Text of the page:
Indiana trial court judges can consider literally anything and everything relevant to a parent-child relationship to make a child custody decision that is in the child’s best interests. Sometimes a single factor—such as a severe drug abuse or incarceration—make the decision much easier for the judge to sort through the evidence, as it is apparent that a parent who is locked up cannot be the child’s custodian. However, in most cases, both parents have good qualities and faults in parenting. This blog explores the three most important factors that influence a judge’s child custody decision, so you can develop these for your case.
The first is the child’s wishes, particularly the older a child gets. While it is not determinative, a same-sex child may wish to live with that parent for certain reasons. Equally, the parent a child looks to as their primary caregiver is powerful evidence to get before a judge (there are several ways, including in-camera interviews and custody evaluations to present this evidence). This evidence reflects social and psychological bonding fundamental to proper childhood development. While a lax parent may appear to the preferred parent, a child advocate can usually see through this and determine who the child is bonded with and should live with for the best care and childhood. Getting this evidence before the court is a key to a successful custody case.
Secondly, and a somewhat related issue, is evidence of the desires of each parent. Obviously, both parents may seek the same custody in court. However, this concept goes much deeper and looks at the physical and mental health of parents. While not determinative, a parent who has significant mental health issues—particularly if they are historically unmanaged—is not likely the preferred custodial parent because they may make decisions for the child that are not appropriate or place the child in harm’s way. Given the statistics on mental illness (and drug addiction) in the US adult population, this may well win a case. On the other hand, victimizing a parent with a slight impairment is a sure way to lose a case. Thus, skilled counsel is necessary to develop the evidence of these key factors and get them into an admissible format for admission at trial.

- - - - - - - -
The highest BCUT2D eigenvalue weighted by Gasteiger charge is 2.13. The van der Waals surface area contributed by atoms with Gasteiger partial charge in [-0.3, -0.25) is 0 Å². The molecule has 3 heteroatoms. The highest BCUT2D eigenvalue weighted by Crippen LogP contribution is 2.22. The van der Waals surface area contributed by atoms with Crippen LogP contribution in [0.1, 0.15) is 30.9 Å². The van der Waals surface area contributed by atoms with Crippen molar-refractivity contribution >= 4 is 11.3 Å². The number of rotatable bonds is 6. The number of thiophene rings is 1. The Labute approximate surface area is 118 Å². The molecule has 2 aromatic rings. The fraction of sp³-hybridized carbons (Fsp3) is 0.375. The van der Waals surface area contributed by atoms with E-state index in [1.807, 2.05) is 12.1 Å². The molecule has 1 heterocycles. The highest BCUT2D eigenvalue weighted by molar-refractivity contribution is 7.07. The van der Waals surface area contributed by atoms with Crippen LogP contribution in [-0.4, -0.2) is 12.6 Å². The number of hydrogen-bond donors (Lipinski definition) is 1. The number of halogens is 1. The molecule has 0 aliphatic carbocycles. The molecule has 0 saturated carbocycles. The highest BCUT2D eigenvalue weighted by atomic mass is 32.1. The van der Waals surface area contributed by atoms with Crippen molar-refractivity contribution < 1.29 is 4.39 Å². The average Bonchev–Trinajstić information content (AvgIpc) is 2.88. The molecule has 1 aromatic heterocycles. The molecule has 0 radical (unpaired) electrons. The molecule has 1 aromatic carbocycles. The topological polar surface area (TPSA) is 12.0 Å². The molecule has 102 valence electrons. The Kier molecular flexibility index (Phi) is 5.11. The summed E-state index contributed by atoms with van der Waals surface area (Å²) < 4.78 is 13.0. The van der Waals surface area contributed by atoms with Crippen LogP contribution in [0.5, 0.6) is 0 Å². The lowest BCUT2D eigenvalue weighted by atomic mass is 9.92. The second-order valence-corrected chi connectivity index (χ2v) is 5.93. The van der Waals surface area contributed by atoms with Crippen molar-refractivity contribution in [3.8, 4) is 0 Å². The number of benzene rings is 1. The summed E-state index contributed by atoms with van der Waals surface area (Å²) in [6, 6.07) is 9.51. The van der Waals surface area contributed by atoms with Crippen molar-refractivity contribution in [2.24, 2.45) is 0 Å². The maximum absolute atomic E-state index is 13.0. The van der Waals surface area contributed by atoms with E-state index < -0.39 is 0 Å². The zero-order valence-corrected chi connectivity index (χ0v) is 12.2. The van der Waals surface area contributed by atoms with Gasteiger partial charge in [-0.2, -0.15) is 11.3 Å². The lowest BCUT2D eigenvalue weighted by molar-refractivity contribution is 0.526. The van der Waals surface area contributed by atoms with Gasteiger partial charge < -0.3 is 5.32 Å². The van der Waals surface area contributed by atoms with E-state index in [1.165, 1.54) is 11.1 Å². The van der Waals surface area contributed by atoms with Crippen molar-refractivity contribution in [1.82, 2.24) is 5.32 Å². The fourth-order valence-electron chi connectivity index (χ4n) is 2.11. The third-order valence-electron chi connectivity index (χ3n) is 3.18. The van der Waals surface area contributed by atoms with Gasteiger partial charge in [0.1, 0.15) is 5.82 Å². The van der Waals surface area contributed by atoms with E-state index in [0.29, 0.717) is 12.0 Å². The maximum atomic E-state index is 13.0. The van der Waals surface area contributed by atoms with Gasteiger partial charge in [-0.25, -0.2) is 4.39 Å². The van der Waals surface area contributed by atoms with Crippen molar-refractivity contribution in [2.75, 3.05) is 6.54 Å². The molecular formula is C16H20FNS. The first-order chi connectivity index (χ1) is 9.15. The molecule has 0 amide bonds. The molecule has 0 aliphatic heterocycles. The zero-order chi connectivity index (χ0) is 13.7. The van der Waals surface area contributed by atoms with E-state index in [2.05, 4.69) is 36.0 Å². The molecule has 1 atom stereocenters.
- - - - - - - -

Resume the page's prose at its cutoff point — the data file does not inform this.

The third piece of evidence is much more practical; this is the work schedule and obligation of a parent. A cross-country truck driver or parent with an erratic and irregular work schedule may not be the suitable parent for custody. Stability and a sense of continuity are a fundamental building block in child development. While such schedules may not be determinative, the key is to present the court with why your schedule is conducive to custody. Simultaneously, you must show the court how you will facilitate the non-custodial parent’s meaningful and significant contact with the children. Courts see it as a win-win to award custody to a parent who is going to go out of his or her way to ensure the children have quality time with the other (non-custodial) parent.
In most cases, these are the three most important pieces of evidence to a trial court in child custody litigation. Think about how they may apply to your case. Do they help you or hurt you? However, it is not enough to “know” this is the case, but also work with counsel to develop this information into admissible evidence to present in your custody case. This is how you move toward successful custody litigation. This blog was written by attorneys at Ciyou & Dixon, P.C. who handle child custody litigation of all types throughout the state. It is written for general educational purposes only. It is not intended as legal advice or a solicitation for services. It is an advertisement.